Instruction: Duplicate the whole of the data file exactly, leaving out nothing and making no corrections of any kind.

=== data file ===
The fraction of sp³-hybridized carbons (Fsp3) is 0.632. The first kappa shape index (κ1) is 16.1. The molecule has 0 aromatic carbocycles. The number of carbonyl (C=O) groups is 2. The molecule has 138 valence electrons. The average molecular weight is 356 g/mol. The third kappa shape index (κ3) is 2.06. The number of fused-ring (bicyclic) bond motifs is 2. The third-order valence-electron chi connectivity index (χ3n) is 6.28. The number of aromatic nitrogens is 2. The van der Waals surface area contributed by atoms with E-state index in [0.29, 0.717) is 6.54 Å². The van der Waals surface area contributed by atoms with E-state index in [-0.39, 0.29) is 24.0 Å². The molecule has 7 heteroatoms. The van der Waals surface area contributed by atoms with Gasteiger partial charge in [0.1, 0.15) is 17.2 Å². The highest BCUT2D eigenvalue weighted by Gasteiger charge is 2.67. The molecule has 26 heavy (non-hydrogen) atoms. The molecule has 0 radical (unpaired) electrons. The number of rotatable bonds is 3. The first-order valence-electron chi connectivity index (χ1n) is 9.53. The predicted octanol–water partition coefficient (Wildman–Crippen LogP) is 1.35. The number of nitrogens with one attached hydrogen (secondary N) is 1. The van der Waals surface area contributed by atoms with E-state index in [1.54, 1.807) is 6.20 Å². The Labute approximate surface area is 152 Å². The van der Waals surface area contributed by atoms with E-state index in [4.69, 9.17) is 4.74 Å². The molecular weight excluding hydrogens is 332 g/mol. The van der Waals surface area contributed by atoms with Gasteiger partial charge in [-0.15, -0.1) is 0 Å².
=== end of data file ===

The fraction of sp³-hybridized carbons (Fsp3) is 0.632. The first kappa shape index (κ1) is 16.1. The molecule has 0 aromatic carbocycles. The number of carbonyl (C=O) groups is 2. The molecule has 138 valence electrons. The average molecular weight is 356 g/mol. The third kappa shape index (κ3) is 2.06. The number of fused-ring (bicyclic) bond motifs is 2. The third-order valence-electron chi connectivity index (χ3n) is 6.28. The number of aromatic nitrogens is 2. The van der Waals surface area contributed by atoms with E-state index in [0.29, 0.717) is 6.54 Å². The van der Waals surface area contributed by atoms with E-state index in [-0.39, 0.29) is 24.0 Å². The molecule has 7 heteroatoms. The van der Waals surface area contributed by atoms with Gasteiger partial charge in [0.1, 0.15) is 17.2 Å². The highest BCUT2D eigenvalue weighted by Gasteiger charge is 2.67. The molecule has 26 heavy (non-hydrogen) atoms. The molecule has 0 radical (unpaired) electrons. The number of rotatable bonds is 3. The first-order valence-electron chi connectivity index (χ1n) is 9.53. The predicted octanol–water partition coefficient (Wildman–Crippen LogP) is 1.35. The number of nitrogens with one attached hydrogen (secondary N) is 1. The van der Waals surface area contributed by atoms with E-state index in [1.54, 1.807) is 6.20 Å². The Labute approximate surface area is 152 Å². The van der Waals surface area contributed by atoms with E-state index in [4.69, 9.17) is 4.74 Å². The molecular weight excluding hydrogens is 332 g/mol. The van der Waals surface area contributed by atoms with Gasteiger partial charge in [-0.15, -0.1) is 0 Å².